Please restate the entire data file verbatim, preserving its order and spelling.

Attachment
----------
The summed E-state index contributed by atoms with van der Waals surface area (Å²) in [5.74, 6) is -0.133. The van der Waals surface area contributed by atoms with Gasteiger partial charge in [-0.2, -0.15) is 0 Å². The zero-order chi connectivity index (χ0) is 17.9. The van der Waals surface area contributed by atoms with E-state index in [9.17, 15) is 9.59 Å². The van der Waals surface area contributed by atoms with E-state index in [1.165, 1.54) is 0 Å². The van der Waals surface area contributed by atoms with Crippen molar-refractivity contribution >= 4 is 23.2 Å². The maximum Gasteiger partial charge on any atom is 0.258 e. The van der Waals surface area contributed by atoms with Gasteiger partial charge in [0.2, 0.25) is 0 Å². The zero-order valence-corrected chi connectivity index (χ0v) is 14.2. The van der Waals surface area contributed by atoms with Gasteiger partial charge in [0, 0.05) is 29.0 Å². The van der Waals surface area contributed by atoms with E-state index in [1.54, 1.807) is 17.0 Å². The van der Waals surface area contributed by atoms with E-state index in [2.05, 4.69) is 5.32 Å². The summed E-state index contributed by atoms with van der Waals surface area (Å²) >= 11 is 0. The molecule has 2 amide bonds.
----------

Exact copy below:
The summed E-state index contributed by atoms with van der Waals surface area (Å²) in [5.74, 6) is -0.133. The van der Waals surface area contributed by atoms with Gasteiger partial charge in [-0.2, -0.15) is 0 Å². The zero-order chi connectivity index (χ0) is 17.9. The van der Waals surface area contributed by atoms with E-state index in [9.17, 15) is 9.59 Å². The van der Waals surface area contributed by atoms with E-state index in [1.165, 1.54) is 0 Å². The van der Waals surface area contributed by atoms with Crippen molar-refractivity contribution >= 4 is 23.2 Å². The maximum Gasteiger partial charge on any atom is 0.258 e. The van der Waals surface area contributed by atoms with Gasteiger partial charge in [0.2, 0.25) is 0 Å². The zero-order valence-corrected chi connectivity index (χ0v) is 14.2. The van der Waals surface area contributed by atoms with Gasteiger partial charge in [0, 0.05) is 29.0 Å². The van der Waals surface area contributed by atoms with E-state index in [1.54, 1.807) is 17.0 Å². The van der Waals surface area contributed by atoms with E-state index in [2.05, 4.69) is 5.32 Å². The summed E-state index contributed by atoms with van der Waals surface area (Å²) >= 11 is 0. The molecule has 2 amide bonds.